Some of the world’s largest pharmaceutical companies are fighting a prescription opioid lawsuit that Ohio Attorney General Mike DeWine filed in response to the number of deaths in this state, cleveland.com reported in September. With 2,106 opioid overdose-related deaths in 2014, Ohio ranked first in the country, surpassing a state that has three times as many residents. In 2015, the number of deaths increased to 2,590, according to the Ohio Department of Health. More than 250 occurred in Cuyahoga County. Last year, the number of deaths increased 32.8 percent to more than 4,000.
“Ohio leads the nation in overdose deaths, and DeWine maintains the drug companies triggered the crisis by flooding the state with prescription painkillers,” cleveland.com said. The Ohio Department of Health has stated that, in 2010 alone, Ohio pharmacies received 692 million doses, or enough to give every resident 60 doses. “[DeWine’s] lawsuit claims that in order to boost profits, the companies lied to physicians by overstating the drugs’ benefits and downplaying their risks.”
The biggest risks that prescription opioids pose are addiction and death. Part of the problem lies in the fact that doctors often prescribe extended-release versions “for months or years to treat chronic pain,” the FDA said. Adding to the problem, users quickly develop a tolerance to the drug, so they feel like they need more to achieve the same pain alleviation they attained when they first started taking the opioid, the Morning Journal reported. Taking too much can result in an overdose, which begins with:
and can lead to death.
“Ohio opioid deaths overwhelmingly affected white males more than any other demographic,” cleveland.com said. As for the age of those who died in 2014: 192 were between 15 and 24 years old; 560 were between 25 and 34 years old; 534 were between 35 and 44 years old; 490 were between 45 and 54 years old; and 290 were between 55 and 64 years old.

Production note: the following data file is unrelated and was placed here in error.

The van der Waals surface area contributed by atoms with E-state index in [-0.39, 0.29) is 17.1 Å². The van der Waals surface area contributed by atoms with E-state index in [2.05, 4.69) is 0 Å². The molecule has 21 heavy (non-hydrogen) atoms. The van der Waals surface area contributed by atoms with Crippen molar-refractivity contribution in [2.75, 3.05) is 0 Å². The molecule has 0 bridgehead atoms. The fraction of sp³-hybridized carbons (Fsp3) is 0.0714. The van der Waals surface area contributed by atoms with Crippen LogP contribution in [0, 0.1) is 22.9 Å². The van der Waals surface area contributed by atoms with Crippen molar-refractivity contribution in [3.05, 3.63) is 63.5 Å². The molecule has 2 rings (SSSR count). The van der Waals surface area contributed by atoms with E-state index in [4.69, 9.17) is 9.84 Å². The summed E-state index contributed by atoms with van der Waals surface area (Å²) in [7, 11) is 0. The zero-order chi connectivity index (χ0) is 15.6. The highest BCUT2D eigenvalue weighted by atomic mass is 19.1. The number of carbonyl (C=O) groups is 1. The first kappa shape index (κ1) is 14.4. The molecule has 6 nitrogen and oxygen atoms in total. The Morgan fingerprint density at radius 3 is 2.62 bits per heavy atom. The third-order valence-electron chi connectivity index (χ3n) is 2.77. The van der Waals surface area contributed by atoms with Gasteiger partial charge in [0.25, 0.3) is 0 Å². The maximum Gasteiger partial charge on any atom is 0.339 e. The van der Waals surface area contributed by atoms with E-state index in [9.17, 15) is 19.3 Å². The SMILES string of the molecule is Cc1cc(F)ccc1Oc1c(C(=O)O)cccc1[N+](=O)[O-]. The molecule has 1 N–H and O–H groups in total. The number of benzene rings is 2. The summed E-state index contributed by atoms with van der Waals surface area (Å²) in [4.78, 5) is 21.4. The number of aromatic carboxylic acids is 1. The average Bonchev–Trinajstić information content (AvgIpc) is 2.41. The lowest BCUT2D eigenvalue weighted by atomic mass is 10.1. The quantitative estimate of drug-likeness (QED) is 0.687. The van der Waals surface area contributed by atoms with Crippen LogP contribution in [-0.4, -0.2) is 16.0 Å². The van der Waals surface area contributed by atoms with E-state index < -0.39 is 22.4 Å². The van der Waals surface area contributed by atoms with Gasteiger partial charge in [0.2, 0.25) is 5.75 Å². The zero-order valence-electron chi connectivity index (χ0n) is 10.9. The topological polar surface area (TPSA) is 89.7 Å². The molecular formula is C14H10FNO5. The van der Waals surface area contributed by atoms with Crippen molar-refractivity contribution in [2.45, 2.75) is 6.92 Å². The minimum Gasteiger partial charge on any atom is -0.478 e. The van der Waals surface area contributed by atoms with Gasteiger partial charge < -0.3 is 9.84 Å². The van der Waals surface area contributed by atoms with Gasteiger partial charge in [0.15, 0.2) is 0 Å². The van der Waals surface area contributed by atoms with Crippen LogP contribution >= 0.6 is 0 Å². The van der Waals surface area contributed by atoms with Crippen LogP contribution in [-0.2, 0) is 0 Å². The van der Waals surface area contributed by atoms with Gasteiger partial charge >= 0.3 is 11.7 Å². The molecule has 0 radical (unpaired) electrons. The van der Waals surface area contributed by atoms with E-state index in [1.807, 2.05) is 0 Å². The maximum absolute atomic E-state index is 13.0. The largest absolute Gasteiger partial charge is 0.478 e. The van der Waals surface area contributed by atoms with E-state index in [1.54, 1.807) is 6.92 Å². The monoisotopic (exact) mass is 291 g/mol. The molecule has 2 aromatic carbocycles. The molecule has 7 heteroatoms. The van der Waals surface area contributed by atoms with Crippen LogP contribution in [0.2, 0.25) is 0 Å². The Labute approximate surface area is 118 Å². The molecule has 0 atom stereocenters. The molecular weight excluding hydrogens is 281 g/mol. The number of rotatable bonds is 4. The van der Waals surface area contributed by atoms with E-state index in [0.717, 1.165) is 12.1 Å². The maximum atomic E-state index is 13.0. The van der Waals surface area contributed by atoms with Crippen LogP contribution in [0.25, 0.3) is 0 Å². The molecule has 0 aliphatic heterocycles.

Oxycontin maker Purdue Pharma said DeWine’s lawsuit neglected to name any doctors who prescribed Purdue’s opioid when it wasn’t warranted or because the company’s marketing materials were misleading. The company also said Ohio couldn’t pursue a lawsuit because the FDA approved the drug’s safety warnings. Purdue and other drug makers Actavis, Cephalon, Endo, Janssen, and Teva said DeWine’s lawsuit should be put on hold until the FDA finishes reviewing the risks and benefits of taking their prescription opioids, cleveland.com said. “The lawsuit is among more than a dozen civil cases that states, cities and counties filed over the past year against the opioid industry.” Although the lawsuit may sound similar to those that tobacco companies faced in the late ‘90s, resulting in a more-than-$200-billion settlement, pharmaceutical companies’ attorneys claim they differ in that their drugs are safe when used as directed.
If you have questions about filing a prescription opioid lawsuit for a loved one’s oxycodone, hydrocodone, or other opioid-related overdose, attorney Tom Robenalt, who’s licensed to practice in Florida and Ohio, welcomes you to contact his office for a free consultation to discuss your claim. In both states, the law limits the amount of time you have to pursue damages such as burial expenses and loss of consortium, so please call 216-223-7535, submit this form, or email email@example.com today.